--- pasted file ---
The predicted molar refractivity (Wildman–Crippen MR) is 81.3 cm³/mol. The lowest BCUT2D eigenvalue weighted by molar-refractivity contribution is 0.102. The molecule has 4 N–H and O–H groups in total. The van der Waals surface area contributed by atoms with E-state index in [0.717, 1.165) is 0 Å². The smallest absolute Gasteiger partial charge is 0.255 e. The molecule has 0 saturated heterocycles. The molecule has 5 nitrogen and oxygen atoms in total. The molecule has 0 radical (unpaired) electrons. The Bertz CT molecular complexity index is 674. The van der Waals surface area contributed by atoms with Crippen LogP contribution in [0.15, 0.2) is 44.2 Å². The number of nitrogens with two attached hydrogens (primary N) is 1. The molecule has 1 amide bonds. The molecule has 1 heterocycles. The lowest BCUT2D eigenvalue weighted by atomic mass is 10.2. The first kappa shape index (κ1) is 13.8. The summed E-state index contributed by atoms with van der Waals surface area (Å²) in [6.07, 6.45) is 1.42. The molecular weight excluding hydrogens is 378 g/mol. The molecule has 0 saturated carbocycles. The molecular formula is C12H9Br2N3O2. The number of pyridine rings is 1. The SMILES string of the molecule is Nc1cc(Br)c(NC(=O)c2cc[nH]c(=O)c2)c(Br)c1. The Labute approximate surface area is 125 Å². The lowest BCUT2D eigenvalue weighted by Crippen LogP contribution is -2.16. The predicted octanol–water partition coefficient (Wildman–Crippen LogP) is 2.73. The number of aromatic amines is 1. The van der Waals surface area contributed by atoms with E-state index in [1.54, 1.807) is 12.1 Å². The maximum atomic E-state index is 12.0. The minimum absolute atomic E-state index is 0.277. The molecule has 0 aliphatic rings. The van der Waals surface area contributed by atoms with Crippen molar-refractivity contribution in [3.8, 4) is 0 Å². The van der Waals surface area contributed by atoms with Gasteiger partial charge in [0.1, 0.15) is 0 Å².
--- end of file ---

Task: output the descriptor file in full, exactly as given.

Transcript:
The predicted molar refractivity (Wildman–Crippen MR) is 81.3 cm³/mol. The lowest BCUT2D eigenvalue weighted by molar-refractivity contribution is 0.102. The molecule has 4 N–H and O–H groups in total. The van der Waals surface area contributed by atoms with E-state index in [0.717, 1.165) is 0 Å². The smallest absolute Gasteiger partial charge is 0.255 e. The molecule has 0 saturated heterocycles. The molecule has 5 nitrogen and oxygen atoms in total. The molecule has 0 radical (unpaired) electrons. The Bertz CT molecular complexity index is 674. The van der Waals surface area contributed by atoms with Crippen LogP contribution in [0.15, 0.2) is 44.2 Å². The number of nitrogens with two attached hydrogens (primary N) is 1. The molecule has 1 amide bonds. The molecule has 1 heterocycles. The lowest BCUT2D eigenvalue weighted by atomic mass is 10.2. The first kappa shape index (κ1) is 13.8. The summed E-state index contributed by atoms with van der Waals surface area (Å²) in [6.07, 6.45) is 1.42. The molecular weight excluding hydrogens is 378 g/mol. The molecule has 0 saturated carbocycles. The molecular formula is C12H9Br2N3O2. The number of pyridine rings is 1. The SMILES string of the molecule is Nc1cc(Br)c(NC(=O)c2cc[nH]c(=O)c2)c(Br)c1. The Labute approximate surface area is 125 Å². The lowest BCUT2D eigenvalue weighted by Crippen LogP contribution is -2.16. The predicted octanol–water partition coefficient (Wildman–Crippen LogP) is 2.73. The number of aromatic amines is 1. The van der Waals surface area contributed by atoms with E-state index in [1.54, 1.807) is 12.1 Å². The maximum atomic E-state index is 12.0. The minimum absolute atomic E-state index is 0.277. The molecule has 0 aliphatic rings. The van der Waals surface area contributed by atoms with Crippen molar-refractivity contribution in [3.8, 4) is 0 Å². The van der Waals surface area contributed by atoms with Gasteiger partial charge in [0.1, 0.15) is 0 Å².